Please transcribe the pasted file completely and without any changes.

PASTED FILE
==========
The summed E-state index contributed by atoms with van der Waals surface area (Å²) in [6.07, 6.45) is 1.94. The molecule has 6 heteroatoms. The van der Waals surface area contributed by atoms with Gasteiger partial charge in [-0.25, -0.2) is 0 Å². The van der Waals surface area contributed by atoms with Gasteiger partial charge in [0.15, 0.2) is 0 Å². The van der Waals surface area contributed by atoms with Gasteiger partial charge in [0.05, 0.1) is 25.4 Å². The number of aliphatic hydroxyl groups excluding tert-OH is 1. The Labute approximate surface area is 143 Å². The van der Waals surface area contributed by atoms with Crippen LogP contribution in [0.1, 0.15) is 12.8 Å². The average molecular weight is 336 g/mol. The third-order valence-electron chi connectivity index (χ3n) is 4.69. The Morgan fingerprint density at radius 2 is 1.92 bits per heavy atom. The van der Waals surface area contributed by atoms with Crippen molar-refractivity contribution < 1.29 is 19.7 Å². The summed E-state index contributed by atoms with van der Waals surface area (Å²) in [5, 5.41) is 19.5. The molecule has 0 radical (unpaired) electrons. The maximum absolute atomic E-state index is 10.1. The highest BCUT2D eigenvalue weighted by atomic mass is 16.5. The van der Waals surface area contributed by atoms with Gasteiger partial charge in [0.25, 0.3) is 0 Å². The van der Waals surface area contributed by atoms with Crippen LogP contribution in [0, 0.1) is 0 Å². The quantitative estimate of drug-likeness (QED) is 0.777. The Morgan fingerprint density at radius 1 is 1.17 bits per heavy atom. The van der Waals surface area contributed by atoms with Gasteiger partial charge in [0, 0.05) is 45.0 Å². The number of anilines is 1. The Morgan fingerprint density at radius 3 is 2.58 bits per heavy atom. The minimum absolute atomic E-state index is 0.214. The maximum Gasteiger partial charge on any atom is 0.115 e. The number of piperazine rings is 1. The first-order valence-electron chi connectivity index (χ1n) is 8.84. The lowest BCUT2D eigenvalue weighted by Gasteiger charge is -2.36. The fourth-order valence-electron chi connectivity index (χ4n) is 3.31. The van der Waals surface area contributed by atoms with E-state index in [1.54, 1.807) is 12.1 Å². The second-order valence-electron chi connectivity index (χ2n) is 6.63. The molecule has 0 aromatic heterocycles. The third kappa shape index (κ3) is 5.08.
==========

The summed E-state index contributed by atoms with van der Waals surface area (Å²) in [6.07, 6.45) is 1.94. The molecule has 6 heteroatoms. The van der Waals surface area contributed by atoms with Gasteiger partial charge in [-0.25, -0.2) is 0 Å². The van der Waals surface area contributed by atoms with Gasteiger partial charge in [0.15, 0.2) is 0 Å². The van der Waals surface area contributed by atoms with Gasteiger partial charge in [0.05, 0.1) is 25.4 Å². The number of aliphatic hydroxyl groups excluding tert-OH is 1. The Labute approximate surface area is 143 Å². The van der Waals surface area contributed by atoms with Crippen LogP contribution in [0.1, 0.15) is 12.8 Å². The average molecular weight is 336 g/mol. The third-order valence-electron chi connectivity index (χ3n) is 4.69. The Morgan fingerprint density at radius 2 is 1.92 bits per heavy atom. The van der Waals surface area contributed by atoms with Crippen molar-refractivity contribution < 1.29 is 19.7 Å². The summed E-state index contributed by atoms with van der Waals surface area (Å²) in [5, 5.41) is 19.5. The molecule has 0 radical (unpaired) electrons. The maximum absolute atomic E-state index is 10.1. The highest BCUT2D eigenvalue weighted by atomic mass is 16.5. The van der Waals surface area contributed by atoms with Gasteiger partial charge in [0.25, 0.3) is 0 Å². The van der Waals surface area contributed by atoms with Crippen LogP contribution in [0, 0.1) is 0 Å². The quantitative estimate of drug-likeness (QED) is 0.777. The Morgan fingerprint density at radius 1 is 1.17 bits per heavy atom. The van der Waals surface area contributed by atoms with Gasteiger partial charge in [0, 0.05) is 45.0 Å². The number of anilines is 1. The Morgan fingerprint density at radius 3 is 2.58 bits per heavy atom. The minimum absolute atomic E-state index is 0.214. The maximum Gasteiger partial charge on any atom is 0.115 e. The number of piperazine rings is 1. The first-order valence-electron chi connectivity index (χ1n) is 8.84. The lowest BCUT2D eigenvalue weighted by Gasteiger charge is -2.36. The fourth-order valence-electron chi connectivity index (χ4n) is 3.31. The van der Waals surface area contributed by atoms with E-state index in [1.54, 1.807) is 12.1 Å². The second-order valence-electron chi connectivity index (χ2n) is 6.63. The molecule has 0 aromatic heterocycles. The third kappa shape index (κ3) is 5.08.